structures, budgets, contingency plans and so on.
It is rare for an innovation and change programme not to
attract dissenters - often people set in their ways or scared of
change. It is
therefore vital that the project communicates effectively, not
only to its senior management sponsors but also with the
organisation at large.
Issues specific to certain aspects of the project are covered
in separate tutorials:
There are though, from experience, a number of general points
helpful to the establishment of a successful project:
1. Create a high level steering group of
These can include senior business managers and
department heads; their participation in a steering group meeting,
say, once per month will both encourage buy-in and help deal with
issues before they escalate.
2. Project intranet:
As has been stressed throughout, any project that
seeks to change aspects of people's lives will attract some degree
of suspicion and even hostility.
There is normally no reason not to share information with
staff at all levels and invite their participation in the project,
and an intranet is both a an effective tool for this and helps to
reinforce the benefits of paper-free working.
3. Project area:
Bringing the project team together and, from an
early stage, practicing what they preach, can help give the
project visibility. As
the work develops, the project area could be used for lunchtime
seminars, vendor demonstrations (furniture, technology, etc.) and
drop-in sessions. As
decisions are taken, for example on colour schemes and furniture,
staff can be invited to register their views.
4. Name the project:
The "flexible working project" or some
other such designation can be a mouthful and might be too
descriptive if the project broadens its remit to address other
issues. Adopting a
distinctive and non-descriptive project name helps avoid this and
creates a branding for the project that can be used internally and
5. Measurement and consultation:
It is important to establish a baseline, against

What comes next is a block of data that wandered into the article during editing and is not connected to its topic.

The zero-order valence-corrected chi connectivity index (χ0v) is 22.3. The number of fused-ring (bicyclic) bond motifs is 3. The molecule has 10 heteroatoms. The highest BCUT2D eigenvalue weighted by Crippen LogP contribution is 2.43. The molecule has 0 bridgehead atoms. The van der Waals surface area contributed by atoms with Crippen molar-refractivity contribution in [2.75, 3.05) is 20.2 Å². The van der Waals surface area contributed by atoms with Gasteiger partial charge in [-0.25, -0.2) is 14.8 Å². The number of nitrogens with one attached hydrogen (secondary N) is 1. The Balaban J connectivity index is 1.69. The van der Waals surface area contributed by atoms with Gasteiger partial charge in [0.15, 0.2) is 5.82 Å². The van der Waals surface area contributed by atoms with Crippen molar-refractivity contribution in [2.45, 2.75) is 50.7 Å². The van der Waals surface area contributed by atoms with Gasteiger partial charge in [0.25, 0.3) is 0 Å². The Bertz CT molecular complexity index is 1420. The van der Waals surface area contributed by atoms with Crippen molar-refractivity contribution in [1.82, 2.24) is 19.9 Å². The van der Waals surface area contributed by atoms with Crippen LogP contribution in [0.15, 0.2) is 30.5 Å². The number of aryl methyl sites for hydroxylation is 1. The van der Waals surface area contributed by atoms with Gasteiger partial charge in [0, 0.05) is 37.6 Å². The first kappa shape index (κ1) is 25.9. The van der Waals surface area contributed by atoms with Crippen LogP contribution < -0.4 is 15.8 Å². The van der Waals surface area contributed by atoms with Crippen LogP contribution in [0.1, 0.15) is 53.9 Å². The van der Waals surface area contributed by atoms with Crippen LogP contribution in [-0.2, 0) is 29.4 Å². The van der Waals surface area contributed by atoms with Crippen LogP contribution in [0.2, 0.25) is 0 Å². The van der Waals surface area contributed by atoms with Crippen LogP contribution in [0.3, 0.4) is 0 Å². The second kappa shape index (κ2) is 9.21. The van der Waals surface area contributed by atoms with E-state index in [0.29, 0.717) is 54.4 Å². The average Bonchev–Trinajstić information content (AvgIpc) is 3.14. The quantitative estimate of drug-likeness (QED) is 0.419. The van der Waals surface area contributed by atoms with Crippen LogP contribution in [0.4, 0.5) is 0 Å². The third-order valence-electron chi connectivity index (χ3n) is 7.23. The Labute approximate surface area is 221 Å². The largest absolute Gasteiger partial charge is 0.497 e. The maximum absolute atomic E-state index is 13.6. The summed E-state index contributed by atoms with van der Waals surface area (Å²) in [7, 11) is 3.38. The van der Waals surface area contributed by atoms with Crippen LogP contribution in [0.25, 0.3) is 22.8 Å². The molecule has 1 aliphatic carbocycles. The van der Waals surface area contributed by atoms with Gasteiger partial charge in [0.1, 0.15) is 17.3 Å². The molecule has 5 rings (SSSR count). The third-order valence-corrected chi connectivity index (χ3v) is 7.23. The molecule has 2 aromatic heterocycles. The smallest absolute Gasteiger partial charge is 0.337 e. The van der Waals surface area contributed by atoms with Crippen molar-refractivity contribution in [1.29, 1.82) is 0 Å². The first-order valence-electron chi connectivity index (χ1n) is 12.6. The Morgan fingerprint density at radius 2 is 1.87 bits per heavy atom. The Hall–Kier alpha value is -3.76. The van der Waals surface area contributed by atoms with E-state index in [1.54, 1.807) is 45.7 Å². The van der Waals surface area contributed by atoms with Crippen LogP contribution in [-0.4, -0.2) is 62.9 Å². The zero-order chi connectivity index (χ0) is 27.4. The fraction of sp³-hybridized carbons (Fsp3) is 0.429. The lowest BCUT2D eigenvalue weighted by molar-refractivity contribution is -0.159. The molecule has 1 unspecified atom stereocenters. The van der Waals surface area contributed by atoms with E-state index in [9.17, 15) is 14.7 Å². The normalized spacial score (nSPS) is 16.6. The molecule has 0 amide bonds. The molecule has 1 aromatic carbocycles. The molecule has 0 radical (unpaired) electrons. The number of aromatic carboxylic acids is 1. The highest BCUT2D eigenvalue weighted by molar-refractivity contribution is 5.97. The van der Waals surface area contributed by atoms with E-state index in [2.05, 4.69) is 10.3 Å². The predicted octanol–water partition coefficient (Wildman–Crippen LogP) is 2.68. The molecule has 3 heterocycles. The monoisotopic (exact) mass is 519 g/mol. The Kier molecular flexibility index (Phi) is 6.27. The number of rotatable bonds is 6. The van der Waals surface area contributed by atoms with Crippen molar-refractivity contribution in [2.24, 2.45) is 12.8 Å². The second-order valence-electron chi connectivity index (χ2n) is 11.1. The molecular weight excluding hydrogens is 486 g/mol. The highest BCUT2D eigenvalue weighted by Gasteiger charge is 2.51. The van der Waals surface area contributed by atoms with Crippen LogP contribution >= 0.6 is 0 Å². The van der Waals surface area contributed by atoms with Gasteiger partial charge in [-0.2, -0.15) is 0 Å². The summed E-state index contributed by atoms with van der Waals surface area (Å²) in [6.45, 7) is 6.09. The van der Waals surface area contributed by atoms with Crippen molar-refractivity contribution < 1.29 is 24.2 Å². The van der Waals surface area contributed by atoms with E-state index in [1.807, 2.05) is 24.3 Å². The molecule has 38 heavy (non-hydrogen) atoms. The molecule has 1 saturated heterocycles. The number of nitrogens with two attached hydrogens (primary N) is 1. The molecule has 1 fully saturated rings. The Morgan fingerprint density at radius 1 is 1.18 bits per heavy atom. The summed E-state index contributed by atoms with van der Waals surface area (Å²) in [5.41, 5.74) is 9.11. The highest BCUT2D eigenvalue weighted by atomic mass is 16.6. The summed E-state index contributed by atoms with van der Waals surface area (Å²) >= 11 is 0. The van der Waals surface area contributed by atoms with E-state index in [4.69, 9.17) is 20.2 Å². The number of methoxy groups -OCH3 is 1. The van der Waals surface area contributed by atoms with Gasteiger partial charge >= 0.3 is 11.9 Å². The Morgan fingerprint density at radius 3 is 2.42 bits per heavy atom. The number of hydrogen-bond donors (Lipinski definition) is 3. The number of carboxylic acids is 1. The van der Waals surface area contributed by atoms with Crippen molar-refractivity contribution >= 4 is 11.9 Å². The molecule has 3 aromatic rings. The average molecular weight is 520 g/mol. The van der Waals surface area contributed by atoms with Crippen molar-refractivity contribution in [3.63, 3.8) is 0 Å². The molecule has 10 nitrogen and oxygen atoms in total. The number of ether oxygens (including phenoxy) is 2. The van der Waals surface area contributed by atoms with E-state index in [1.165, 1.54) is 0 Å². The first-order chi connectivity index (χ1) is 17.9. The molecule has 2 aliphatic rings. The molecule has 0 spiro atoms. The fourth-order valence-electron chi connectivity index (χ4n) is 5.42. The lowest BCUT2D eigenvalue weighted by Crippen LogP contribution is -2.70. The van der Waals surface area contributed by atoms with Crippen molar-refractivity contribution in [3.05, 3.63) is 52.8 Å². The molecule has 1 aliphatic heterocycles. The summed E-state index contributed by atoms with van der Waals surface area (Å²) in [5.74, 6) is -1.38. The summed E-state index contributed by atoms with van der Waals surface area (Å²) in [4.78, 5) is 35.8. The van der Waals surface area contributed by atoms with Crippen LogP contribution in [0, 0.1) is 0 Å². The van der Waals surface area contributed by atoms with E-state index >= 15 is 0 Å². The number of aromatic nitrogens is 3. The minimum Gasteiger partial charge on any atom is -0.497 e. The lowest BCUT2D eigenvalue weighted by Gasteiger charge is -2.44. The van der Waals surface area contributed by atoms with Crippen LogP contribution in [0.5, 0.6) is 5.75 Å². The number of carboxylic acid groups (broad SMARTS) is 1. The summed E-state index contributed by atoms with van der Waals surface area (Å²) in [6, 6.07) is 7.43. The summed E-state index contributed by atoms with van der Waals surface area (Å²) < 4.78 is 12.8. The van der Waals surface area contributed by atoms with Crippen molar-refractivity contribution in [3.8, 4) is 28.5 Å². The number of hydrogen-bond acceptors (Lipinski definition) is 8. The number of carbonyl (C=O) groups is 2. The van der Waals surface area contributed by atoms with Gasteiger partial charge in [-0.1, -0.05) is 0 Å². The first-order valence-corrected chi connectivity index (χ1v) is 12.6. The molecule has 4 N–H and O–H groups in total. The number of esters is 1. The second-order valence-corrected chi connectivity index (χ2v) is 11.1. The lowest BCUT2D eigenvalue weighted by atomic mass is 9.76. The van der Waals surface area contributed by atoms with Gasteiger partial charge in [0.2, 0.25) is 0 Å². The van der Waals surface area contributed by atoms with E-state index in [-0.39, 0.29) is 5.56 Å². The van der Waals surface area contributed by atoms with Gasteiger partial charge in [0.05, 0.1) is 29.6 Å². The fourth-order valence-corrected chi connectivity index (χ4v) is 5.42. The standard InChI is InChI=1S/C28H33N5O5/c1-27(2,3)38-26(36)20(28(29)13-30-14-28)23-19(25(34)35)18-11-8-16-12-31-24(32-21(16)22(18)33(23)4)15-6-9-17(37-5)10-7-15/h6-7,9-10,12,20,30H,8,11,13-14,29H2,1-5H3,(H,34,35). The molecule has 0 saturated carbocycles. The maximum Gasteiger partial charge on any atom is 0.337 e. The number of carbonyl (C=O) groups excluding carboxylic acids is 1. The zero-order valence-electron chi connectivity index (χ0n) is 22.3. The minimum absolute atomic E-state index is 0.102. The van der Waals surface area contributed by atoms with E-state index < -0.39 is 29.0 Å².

which the benefits and costs of the project can be measured.
Collecting information on space utilisation, facility and
technology costs, staff turnover, recruitment and training costs,
etc. is vital. Also
consulting with staff, at all levels, for example using the
intranet consultation tool described in chapter 5, can both
collect useful information and help people feel included. Measurement and consultation should continue at stages
throughout the project.
6. Learn from others:
An expanding range of case studies is available
from vendors, journals, conferences and the worldwide web
Also many organisations that have implemented flexible
working programmes are interested in sharing their experiences and
hosting visits. Learning
from the successes and mistakes of others can reduce time and risk
and help ensure a "right first time" solution.
7. Quick wins:
Quick wins are usually solutions to known problems
that can help give the project credibility and support; it is
surprising how often simply bringing together the human resources,
facilities and technology people can identify simple solutions to
problems that have irritated staff for years.
Also the staff survey may highlight an issue, the
resolution of which may have an positive impact way beyond its
These can address both individual aspects of the
project: office layout and practices, paper-free processes,
home-working, flexitime, etc.
Also, usually at a later stage, entire teams or departments
can pilot a full, integrated solution prior to roll-out throughout
the organisation. The
important point is that most aspects of new ways of working can
be piloted and the results from this can help reduce risk, shape
solutions and build staff support.
There is generally no reason to jump directly to a solution
Realising the benefits:
We end with a warning: it is easy call a halt after the new
offices are built and the technology upgraded.
Employees will be happy with their new working environment
and tools and the quality of the shared team facilities will help
dispel any concerns over hot-desking.
Yet the full range of benefits only arises as business
processes, working practices, management style and the
organisation itself change in response to the opportunities of the
In fact, as technology continues to improve, there will not be
a time when the project can be considered complete.
The successful organisations of the future will learn to
innovate continuously, not only in their products and services but
also in their working environments, processes and practices.
our series of articles on implementing a flexible working